Gardaí have confirmed that air patrols are being deployed at night to prevent raids by criminal gangs on some of the country's remotest Christmas tree farms.
'Operation Hurdle' - a hugely successful initiative involving the Garda Air Support Unit and detective and regional armed support back-ups - will run between now and Christmas in Co Wicklow, which is home to Ireland's largest concentration of festive fir plantations.
Christmas tree growers in the isolated uplands of the Garden County had suffered a spate of thefts every year from mostly Dublin-based gangs before the setting-up of 'Operation Hurdle' in 2012.
Since then, the Garda's seasonal ring of steel around isolated farms has helped win the war on criminal gangs, with the result that there were no reports of major incidents in Co Wicklow in the run-up to Christmas last year.
And with the harvest of an anticipated "bumper crop" now under way, relieved growers have been assured by gardaí that high-visibility checkpoints and nightly patrols will be in force between now and Christmas.
Wicklow Garda District Supt Declan McCarthy said 'Operation Hurdle' had been set up once again "with a view to reducing and hopefully eliminating the theft of Christmas trees".
"To combat the criminal behaviour, gardaí in Wicklow will be conducting high-visibility checkpoints and patrols (particularly at night), and these checkpoints and patrols will be supported in the air by the Garda Air Support Unit and on the ground by local detective units and regional armed support units," he said.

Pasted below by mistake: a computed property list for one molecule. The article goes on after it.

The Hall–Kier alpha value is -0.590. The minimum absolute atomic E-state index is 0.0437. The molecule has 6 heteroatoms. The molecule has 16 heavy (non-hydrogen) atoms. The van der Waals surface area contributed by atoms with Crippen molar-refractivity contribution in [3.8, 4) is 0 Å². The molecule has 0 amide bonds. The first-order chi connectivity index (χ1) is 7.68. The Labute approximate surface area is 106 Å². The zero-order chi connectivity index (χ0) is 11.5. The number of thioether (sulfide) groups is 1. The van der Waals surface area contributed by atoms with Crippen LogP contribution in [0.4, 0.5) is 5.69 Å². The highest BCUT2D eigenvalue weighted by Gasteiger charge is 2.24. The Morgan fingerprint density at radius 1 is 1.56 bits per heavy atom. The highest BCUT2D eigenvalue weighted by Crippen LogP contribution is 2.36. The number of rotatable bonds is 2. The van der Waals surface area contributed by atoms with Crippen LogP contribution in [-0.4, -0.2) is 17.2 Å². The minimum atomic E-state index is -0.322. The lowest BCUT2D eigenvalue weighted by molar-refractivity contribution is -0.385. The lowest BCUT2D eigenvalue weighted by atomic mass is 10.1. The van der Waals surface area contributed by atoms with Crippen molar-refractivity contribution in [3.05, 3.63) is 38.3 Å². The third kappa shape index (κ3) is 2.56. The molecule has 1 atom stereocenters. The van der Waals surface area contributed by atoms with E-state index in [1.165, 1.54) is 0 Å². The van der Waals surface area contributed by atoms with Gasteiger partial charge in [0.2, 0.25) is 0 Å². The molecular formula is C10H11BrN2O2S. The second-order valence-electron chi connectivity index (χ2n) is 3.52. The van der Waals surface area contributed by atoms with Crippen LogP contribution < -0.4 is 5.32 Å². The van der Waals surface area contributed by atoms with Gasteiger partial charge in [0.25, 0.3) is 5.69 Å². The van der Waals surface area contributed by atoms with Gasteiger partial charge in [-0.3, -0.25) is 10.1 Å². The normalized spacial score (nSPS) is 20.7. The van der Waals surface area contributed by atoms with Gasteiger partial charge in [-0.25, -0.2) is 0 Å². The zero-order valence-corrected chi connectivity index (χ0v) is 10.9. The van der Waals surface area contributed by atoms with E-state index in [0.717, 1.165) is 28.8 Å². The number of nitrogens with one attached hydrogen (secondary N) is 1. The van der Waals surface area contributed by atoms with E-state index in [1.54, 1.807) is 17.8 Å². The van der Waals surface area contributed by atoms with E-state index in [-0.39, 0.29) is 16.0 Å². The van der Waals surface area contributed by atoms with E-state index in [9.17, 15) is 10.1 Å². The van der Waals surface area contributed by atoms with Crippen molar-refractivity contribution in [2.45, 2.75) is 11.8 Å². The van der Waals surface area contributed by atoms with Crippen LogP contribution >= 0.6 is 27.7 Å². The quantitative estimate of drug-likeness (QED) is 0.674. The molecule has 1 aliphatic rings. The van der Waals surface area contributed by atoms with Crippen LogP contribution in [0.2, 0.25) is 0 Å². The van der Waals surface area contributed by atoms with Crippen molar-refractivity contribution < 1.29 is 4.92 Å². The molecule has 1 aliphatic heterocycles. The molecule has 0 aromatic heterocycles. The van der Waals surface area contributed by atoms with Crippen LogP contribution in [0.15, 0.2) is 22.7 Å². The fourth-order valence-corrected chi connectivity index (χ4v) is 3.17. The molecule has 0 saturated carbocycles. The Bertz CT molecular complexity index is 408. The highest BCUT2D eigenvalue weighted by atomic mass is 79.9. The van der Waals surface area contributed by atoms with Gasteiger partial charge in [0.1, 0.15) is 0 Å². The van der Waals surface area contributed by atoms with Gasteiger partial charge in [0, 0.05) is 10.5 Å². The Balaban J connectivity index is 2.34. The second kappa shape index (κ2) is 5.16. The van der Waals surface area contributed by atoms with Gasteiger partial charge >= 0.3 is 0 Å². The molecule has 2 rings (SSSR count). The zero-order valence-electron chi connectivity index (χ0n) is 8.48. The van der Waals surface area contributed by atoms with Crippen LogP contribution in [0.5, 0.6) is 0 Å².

"At checkpoints gardaí will be checking documentation with vehicles, and if trees are purchased legitimately, the driver of the truck or van should have a receipt which is recently dated.
"The Garda Air Support will monitor these areas when they are operational at night and they can also provide support if required for operations, for example, searches using infrared or 'night sun' equipment, and provide air cover or patrols when checkpoints are taking place in remote areas."
Grower Christy Kavanagh, who expects to supply around 10,000 trees to both the Irish and export market this year, said the co-operation between gardaí and local farmers had led to a turnaround from pre-operation days when around 2,000 festive firs would be plundered annually.